Critics of the 43-year-old legislation say it has become a tool for special interest groups to thwart development, or to coerce project managers into accepting their terms, a process referred to derisively as "greenmail."
"It's a weapon misused by people who want to stop something," said Keith Woods, chief executive officer of the North Coast Builders Exchange.
Gov. Jerry Brown and Democratic Party leaders in both houses of the state Legislature have stated their willingness to change the law. So far they've not released specific details.
State Sen. Noreen Evans, D-Santa Rosa, has emerged as a major player in the debate as a defender of the status quo, or even adding more provisions to the law that in some instances would be anathema to business interests.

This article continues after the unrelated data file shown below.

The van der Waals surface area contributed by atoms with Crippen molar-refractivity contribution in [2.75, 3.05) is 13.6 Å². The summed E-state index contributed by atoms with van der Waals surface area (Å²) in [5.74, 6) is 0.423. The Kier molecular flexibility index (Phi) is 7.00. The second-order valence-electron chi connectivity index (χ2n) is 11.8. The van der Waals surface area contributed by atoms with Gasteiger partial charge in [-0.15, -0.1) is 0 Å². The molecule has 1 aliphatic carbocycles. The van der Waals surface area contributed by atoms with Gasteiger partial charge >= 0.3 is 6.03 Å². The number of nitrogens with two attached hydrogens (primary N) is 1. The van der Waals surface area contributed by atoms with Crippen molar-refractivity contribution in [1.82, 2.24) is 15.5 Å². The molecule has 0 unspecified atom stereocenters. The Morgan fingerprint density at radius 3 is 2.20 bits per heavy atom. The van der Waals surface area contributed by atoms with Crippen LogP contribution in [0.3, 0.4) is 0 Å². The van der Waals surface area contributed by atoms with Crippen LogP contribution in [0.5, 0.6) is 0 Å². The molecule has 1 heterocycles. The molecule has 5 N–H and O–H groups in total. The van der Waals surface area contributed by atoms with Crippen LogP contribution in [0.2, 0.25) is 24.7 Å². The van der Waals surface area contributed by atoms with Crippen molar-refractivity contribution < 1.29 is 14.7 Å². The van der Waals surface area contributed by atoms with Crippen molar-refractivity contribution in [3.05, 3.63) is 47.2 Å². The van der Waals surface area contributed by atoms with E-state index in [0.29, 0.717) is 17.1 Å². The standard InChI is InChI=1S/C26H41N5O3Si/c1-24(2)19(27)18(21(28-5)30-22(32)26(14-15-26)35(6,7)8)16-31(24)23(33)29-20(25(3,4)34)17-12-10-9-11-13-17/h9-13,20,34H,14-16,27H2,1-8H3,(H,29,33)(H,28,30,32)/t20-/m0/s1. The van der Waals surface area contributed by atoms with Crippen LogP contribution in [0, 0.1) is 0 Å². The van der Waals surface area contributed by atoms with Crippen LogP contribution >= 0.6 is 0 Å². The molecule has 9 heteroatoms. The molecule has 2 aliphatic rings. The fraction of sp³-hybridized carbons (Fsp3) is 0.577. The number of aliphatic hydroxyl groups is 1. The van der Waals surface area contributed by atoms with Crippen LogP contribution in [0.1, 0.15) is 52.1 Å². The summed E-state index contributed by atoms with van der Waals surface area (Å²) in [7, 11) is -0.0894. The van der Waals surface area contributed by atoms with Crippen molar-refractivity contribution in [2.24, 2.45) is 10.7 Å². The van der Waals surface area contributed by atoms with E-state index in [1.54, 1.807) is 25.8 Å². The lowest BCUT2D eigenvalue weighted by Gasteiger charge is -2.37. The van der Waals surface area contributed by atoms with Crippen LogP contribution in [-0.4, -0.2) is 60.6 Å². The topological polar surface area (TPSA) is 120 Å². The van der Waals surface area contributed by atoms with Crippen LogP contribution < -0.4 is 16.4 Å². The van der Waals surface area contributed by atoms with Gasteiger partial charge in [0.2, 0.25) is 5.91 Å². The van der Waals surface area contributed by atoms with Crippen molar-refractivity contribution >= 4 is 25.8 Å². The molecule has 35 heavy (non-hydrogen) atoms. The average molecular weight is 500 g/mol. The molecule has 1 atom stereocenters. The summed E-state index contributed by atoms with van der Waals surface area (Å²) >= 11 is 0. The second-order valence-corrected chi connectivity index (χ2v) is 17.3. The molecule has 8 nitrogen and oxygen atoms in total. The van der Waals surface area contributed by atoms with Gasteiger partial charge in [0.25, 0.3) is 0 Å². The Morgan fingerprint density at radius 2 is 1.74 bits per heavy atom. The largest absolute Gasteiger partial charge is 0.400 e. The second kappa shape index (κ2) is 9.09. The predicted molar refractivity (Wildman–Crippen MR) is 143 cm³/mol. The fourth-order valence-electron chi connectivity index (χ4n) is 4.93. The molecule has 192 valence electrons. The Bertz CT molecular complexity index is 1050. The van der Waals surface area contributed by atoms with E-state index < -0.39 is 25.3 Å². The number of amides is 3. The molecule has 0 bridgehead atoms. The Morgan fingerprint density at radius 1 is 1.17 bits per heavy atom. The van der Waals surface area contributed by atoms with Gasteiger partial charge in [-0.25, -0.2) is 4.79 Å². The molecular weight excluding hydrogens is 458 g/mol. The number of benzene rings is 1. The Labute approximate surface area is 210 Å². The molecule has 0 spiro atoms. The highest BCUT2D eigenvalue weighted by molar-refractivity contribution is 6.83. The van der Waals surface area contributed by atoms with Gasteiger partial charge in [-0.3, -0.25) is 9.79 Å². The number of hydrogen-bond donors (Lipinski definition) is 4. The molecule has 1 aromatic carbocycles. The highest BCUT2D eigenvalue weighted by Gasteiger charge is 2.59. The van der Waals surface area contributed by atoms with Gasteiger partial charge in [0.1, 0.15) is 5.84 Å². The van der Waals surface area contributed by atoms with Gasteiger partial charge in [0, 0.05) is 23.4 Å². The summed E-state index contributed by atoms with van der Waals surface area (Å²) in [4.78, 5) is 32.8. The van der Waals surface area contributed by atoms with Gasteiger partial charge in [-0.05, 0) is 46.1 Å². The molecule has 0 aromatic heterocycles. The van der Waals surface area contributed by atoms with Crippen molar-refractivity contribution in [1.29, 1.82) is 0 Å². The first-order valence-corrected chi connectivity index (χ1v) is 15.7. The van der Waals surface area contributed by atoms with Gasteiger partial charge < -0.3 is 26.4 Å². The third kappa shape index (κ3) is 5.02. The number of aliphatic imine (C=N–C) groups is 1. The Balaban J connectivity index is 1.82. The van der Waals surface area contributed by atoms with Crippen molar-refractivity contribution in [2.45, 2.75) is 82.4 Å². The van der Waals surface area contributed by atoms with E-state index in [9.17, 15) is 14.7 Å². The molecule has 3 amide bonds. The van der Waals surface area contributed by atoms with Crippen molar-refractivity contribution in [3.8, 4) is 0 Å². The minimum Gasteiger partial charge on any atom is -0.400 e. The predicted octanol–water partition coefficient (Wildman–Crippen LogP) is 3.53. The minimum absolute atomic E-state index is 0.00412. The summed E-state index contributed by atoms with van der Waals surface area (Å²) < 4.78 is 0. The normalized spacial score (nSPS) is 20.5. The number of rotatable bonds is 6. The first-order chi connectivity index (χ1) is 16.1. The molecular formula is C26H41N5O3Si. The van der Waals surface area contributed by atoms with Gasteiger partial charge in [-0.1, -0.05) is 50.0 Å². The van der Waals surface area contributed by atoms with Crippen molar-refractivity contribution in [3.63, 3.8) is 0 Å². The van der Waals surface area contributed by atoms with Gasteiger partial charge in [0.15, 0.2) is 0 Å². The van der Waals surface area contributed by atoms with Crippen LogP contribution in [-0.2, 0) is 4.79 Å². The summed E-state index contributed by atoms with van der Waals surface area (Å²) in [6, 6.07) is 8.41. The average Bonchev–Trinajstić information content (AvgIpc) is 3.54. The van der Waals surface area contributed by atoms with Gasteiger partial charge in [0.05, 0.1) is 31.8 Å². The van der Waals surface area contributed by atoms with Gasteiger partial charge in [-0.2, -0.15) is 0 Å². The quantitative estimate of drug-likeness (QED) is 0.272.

Evans did not return a message Thursday seeking comment.
In an opinion piece the senator co-authored this week for Capitol Weekly, Evans wrote that CEQA "continues to provide essential environmental protections" and has "empowered community members to hold public agencies accountable."
The California Environmental Quality Act was signed into law by Gov. Ronald Reagan and over the decades has been updated with new regulations.
"The important thing to remember is that CEQA, since its inception, has enabled California to have one of the cleanest, and one of the most restored, environments of any state in the country," said David Keller, a former Petaluma City Council member and current member of the Petaluma River Council.
He said he supports Evans' calls for more transparency in the process, which the senator wrote would include translating documents for people who don't speak English as their first language.